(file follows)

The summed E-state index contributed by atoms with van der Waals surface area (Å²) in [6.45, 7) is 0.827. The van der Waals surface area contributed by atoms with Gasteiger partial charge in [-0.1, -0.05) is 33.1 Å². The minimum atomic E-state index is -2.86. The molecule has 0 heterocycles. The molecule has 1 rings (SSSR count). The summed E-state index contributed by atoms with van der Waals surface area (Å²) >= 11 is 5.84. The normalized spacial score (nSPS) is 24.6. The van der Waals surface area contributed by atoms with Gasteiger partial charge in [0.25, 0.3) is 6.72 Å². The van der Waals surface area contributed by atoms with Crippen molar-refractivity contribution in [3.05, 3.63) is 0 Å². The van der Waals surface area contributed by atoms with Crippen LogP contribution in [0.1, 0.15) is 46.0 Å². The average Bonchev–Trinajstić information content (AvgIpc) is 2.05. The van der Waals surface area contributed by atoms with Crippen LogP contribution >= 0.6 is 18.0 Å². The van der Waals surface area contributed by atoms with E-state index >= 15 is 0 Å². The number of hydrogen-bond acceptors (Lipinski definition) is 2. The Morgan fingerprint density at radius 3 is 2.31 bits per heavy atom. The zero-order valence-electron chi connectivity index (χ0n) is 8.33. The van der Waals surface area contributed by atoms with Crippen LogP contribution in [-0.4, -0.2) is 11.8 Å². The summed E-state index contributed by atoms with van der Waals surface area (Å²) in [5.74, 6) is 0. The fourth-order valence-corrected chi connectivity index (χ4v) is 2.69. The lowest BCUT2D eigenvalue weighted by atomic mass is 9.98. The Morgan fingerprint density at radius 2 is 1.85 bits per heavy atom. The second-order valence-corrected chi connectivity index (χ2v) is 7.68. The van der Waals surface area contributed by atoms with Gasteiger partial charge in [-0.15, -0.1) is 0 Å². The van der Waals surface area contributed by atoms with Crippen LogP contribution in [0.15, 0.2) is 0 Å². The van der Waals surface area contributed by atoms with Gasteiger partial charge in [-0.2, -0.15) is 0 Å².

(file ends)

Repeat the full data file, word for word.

The summed E-state index contributed by atoms with van der Waals surface area (Å²) in [6.45, 7) is 0.827. The van der Waals surface area contributed by atoms with Gasteiger partial charge in [-0.1, -0.05) is 33.1 Å². The minimum atomic E-state index is -2.86. The molecule has 0 heterocycles. The molecule has 1 rings (SSSR count). The summed E-state index contributed by atoms with van der Waals surface area (Å²) >= 11 is 5.84. The normalized spacial score (nSPS) is 24.6. The van der Waals surface area contributed by atoms with Gasteiger partial charge in [0.25, 0.3) is 6.72 Å². The van der Waals surface area contributed by atoms with Crippen molar-refractivity contribution in [3.05, 3.63) is 0 Å². The van der Waals surface area contributed by atoms with Crippen LogP contribution in [0.1, 0.15) is 46.0 Å². The average Bonchev–Trinajstić information content (AvgIpc) is 2.05. The van der Waals surface area contributed by atoms with Crippen LogP contribution >= 0.6 is 18.0 Å². The van der Waals surface area contributed by atoms with E-state index >= 15 is 0 Å². The number of hydrogen-bond acceptors (Lipinski definition) is 2. The Morgan fingerprint density at radius 3 is 2.31 bits per heavy atom. The zero-order valence-electron chi connectivity index (χ0n) is 8.33. The van der Waals surface area contributed by atoms with Crippen LogP contribution in [-0.4, -0.2) is 11.8 Å². The summed E-state index contributed by atoms with van der Waals surface area (Å²) in [5.74, 6) is 0. The fourth-order valence-corrected chi connectivity index (χ4v) is 2.69. The lowest BCUT2D eigenvalue weighted by atomic mass is 9.98. The Morgan fingerprint density at radius 2 is 1.85 bits per heavy atom. The second-order valence-corrected chi connectivity index (χ2v) is 7.68. The van der Waals surface area contributed by atoms with Gasteiger partial charge in [-0.15, -0.1) is 0 Å². The van der Waals surface area contributed by atoms with Crippen LogP contribution in [0.15, 0.2) is 0 Å². The van der Waals surface area contributed by atoms with Gasteiger partial charge in [-0.2, -0.15) is 0 Å².